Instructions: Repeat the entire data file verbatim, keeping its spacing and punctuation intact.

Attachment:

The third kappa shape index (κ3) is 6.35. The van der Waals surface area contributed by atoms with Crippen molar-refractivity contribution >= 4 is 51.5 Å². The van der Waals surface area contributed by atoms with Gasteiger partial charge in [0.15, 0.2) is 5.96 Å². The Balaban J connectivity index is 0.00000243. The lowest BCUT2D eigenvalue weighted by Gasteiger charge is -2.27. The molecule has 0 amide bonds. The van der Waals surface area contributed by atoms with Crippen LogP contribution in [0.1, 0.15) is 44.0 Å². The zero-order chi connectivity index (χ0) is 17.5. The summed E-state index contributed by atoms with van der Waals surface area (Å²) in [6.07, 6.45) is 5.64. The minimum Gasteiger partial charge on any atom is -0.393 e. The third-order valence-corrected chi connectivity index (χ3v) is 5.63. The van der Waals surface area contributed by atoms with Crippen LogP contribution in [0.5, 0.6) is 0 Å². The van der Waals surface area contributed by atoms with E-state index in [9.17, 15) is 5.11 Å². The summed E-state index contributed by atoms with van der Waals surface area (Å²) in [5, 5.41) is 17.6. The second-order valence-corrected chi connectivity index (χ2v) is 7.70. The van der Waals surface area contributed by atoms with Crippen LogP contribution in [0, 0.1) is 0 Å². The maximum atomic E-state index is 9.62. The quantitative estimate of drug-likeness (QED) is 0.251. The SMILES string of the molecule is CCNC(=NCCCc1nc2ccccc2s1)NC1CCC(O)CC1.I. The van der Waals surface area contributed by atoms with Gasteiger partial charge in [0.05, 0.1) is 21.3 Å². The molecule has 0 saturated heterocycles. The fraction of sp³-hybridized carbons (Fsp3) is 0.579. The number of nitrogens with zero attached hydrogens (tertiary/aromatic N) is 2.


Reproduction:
The third kappa shape index (κ3) is 6.35. The van der Waals surface area contributed by atoms with Crippen molar-refractivity contribution >= 4 is 51.5 Å². The van der Waals surface area contributed by atoms with Gasteiger partial charge in [0.15, 0.2) is 5.96 Å². The Balaban J connectivity index is 0.00000243. The lowest BCUT2D eigenvalue weighted by Gasteiger charge is -2.27. The molecule has 0 amide bonds. The van der Waals surface area contributed by atoms with Crippen LogP contribution in [0.1, 0.15) is 44.0 Å². The zero-order chi connectivity index (χ0) is 17.5. The summed E-state index contributed by atoms with van der Waals surface area (Å²) in [6.07, 6.45) is 5.64. The minimum Gasteiger partial charge on any atom is -0.393 e. The third-order valence-corrected chi connectivity index (χ3v) is 5.63. The van der Waals surface area contributed by atoms with Crippen LogP contribution in [0.5, 0.6) is 0 Å². The van der Waals surface area contributed by atoms with E-state index in [9.17, 15) is 5.11 Å². The summed E-state index contributed by atoms with van der Waals surface area (Å²) in [5, 5.41) is 17.6. The second-order valence-corrected chi connectivity index (χ2v) is 7.70. The van der Waals surface area contributed by atoms with Crippen LogP contribution in [0, 0.1) is 0 Å². The maximum atomic E-state index is 9.62. The quantitative estimate of drug-likeness (QED) is 0.251. The SMILES string of the molecule is CCNC(=NCCCc1nc2ccccc2s1)NC1CCC(O)CC1.I. The van der Waals surface area contributed by atoms with Gasteiger partial charge in [0.05, 0.1) is 21.3 Å². The molecule has 0 saturated heterocycles. The fraction of sp³-hybridized carbons (Fsp3) is 0.579. The number of nitrogens with zero attached hydrogens (tertiary/aromatic N) is 2.